[1] C. Batini, M. Scannapieco, Data and Information Quality: Concepts, Methodologies and Techniques. Springer International Publishing, Switzerland, 2016.

[2] A. Black, P. van Nederpelt, Dimensions of Data Quality (DDQ) Research Paper, DAMA NL Foundation, 3 September 2020.

[3] DAMA UK, The Six Primary Dimensions for Data Quality Assessment, 2013

[4] I. Diamond, A. Chisholm, The Government Data Quality Framework,, 2020

[5] L. Ehrlinger, E. Rusz, & W. Wöß, A Survey of Data Quality Measurement and Monitoring Tools, 2019, ArXiv, abs/1907.08138.

[6] B. Heinrich, M. Kaiser, and M. Klier, How to Measure Data Quality? A Metric-based Approach. In S. Rivard and J. Webster, editors, Proceedings of the 28th International Conference on Information Systems (ICIS), pages 1–15, Montreal, Canada, 2007. Association for Information Systems 2007.

[7] MIOSoft, Data Quality Dimensions Untangled,

[8] L. Sebastian-Coleman, Measuring Data Quality for Ongoing Improvement: A Data Quality Assessment
Framework. Elsevier, Waltham, MA, USA, 2012.

Data Quality Improvement – Conditional Functional Dependency (CFD)

Data Quality Improvement – Conditional Functional Dependency (CFD)

To fulfil the promise I made before, I dedicate this blog post to cover the topic of Conditional Functional Dependency (CFD). The reason that I dedicate a whole blog post to this topic is that CFD is one of the most promising constraints to detect and repair inconsistencies in a dataset. The use of CFD allows to automatically identifying context-dependent quality rules. That makes it a promising tool for automatic data quality rule discovery. CFD was originally developed by professor Wenfei Fan from the University of Edinburg. I have listed some of his papers regarding CFD [1][4][5] in the reference section at the end of this post.

Conditional Functional Dependency (CFD)

CFD is an extension to traditional functional dependencies (FD). FD is a class of constraints where the values of a set of columns X determine the values of another set of columns Y that can be represented as X → Y. FD that was developed mainly for schema design [1] is required to hold on entire relation(s) that makes it less useful for detecting data inconsistencies for the real-world datasets. CFD extends the FD by incorporating bindings of semantically related values that is capable to express the semantics of data fundamental to data cleaning [1].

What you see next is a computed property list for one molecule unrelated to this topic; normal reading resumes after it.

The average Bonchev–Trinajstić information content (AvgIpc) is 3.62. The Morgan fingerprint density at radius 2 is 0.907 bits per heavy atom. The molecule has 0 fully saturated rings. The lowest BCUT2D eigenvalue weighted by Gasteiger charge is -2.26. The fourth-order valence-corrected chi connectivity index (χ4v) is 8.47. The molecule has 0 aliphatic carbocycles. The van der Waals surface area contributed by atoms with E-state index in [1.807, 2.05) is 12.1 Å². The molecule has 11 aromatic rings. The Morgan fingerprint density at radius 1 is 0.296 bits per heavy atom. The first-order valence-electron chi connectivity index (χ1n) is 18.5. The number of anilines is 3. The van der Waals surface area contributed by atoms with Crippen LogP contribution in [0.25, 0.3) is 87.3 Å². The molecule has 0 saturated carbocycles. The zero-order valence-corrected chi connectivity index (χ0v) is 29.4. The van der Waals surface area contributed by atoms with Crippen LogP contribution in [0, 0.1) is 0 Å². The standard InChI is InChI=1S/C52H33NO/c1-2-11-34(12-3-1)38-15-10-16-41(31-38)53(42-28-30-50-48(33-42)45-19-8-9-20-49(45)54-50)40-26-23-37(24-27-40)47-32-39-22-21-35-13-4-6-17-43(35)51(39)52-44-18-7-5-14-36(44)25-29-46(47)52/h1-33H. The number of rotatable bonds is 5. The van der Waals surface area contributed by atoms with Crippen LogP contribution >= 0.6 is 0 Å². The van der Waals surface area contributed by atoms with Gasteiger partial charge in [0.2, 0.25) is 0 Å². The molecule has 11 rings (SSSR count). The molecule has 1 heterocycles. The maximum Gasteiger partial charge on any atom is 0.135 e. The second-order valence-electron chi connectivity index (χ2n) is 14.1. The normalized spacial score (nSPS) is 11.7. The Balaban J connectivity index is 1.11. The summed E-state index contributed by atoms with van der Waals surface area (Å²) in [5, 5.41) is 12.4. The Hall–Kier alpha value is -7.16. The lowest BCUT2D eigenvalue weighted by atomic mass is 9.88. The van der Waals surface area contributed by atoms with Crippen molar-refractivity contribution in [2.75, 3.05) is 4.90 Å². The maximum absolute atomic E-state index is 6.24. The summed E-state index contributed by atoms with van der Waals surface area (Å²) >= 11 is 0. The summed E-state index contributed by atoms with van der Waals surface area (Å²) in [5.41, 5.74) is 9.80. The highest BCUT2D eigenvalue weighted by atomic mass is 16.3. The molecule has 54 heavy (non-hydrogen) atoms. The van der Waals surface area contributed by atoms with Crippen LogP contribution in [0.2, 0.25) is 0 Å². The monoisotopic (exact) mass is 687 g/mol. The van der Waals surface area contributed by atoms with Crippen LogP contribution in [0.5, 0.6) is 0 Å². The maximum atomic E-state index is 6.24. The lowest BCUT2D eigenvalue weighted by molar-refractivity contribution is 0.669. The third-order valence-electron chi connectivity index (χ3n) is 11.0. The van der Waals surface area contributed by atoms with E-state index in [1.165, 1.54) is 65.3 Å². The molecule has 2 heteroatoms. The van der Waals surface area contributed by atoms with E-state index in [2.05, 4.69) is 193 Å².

Here I will borrow the classic ‘cust’ relation example from [1] that I found is possibly the simplest way to explain the CFD concept. Figure 1 shows an instance r0 of ‘cust’ relation that specifies a customer in terms of the customer’s phone (country code (CC), area code (AC), phone number (PN)), name (NM), and address (street (STR), city (CT), zip code (ZIP)).

Figure 1. An instance of the cust relation
Traditional Functional Dependency (FD)

From the customer records shown in Figure 1, we can see that all the customers with the same country code (CC) and area code (AC) are located in the same city (CT) as well. For example, all customers with CC as ’01’ and AC as ‘908’ are located in the CT ‘MH’ (t1, t2, and t4). Here we have the functional dependency, f1: [CC, AC ] → [CT ], that the CC and the AC can determine the value of CT. As this dependency applies to the entire relation, this is a traditional functional dependency. In addition, we can find another traditional functional dependency in the relation, f2: [CC, AC, PN ] → [STR, CT, ZIP ], that represents the dependency that phone country code, area code and number can determine the street name, city, and zip code.

Conditional Functional Dependency (CFD)

Let’s take a look at another example, f: [ZIP] → [STR]. For the customers (t5 and t6) with the same ZIP code ‘EH4 1DT’, they do have the same STR value ‘High St.’. Now let’s check the dependency on the entire relation for all customers. We can see that the dependency applies to t1 and t2 with ZIP as ‘07974’ and STR as ‘Tree Ave.’. However, this dependency does not apply to t4 that has ZIP as ‘07974’ but STR as ‘Elm Str.’. In this case, the ZIP code ‘07974’ cannot determine a unique STR value. Therefore, the constraint [ZIP] → [STR] does not hold on the entire relation so it is not a functional dependency. However, the constraint [ZIP] → [STR] does hold on for the customers with country code (CC) as ’44’, i.e. a UK address. In other words, the postcode can determine street in the UK address system but not in the US address system, and the constraint [ZIP] → [STR] only hold on when the country code is 44. This type of constraints is conditional functional dependency (CFD) that can be notated as ([CC, ZIP] → STR, (44, _ || _ )) where [CC, ZIP] → STR refers to the functional dependency and (44, _ || _ ) specifies the condition, i.e. when CC is 44, ZIP uniquely determines STR. The notation of a CFD can be generalised as (X → A, tp) where X → A is an FD and tp is a tuple pattern specifying the attributes in X and A that defines the subset where the FD holds on.

Constant Conditional Functional Dependency (CCFD)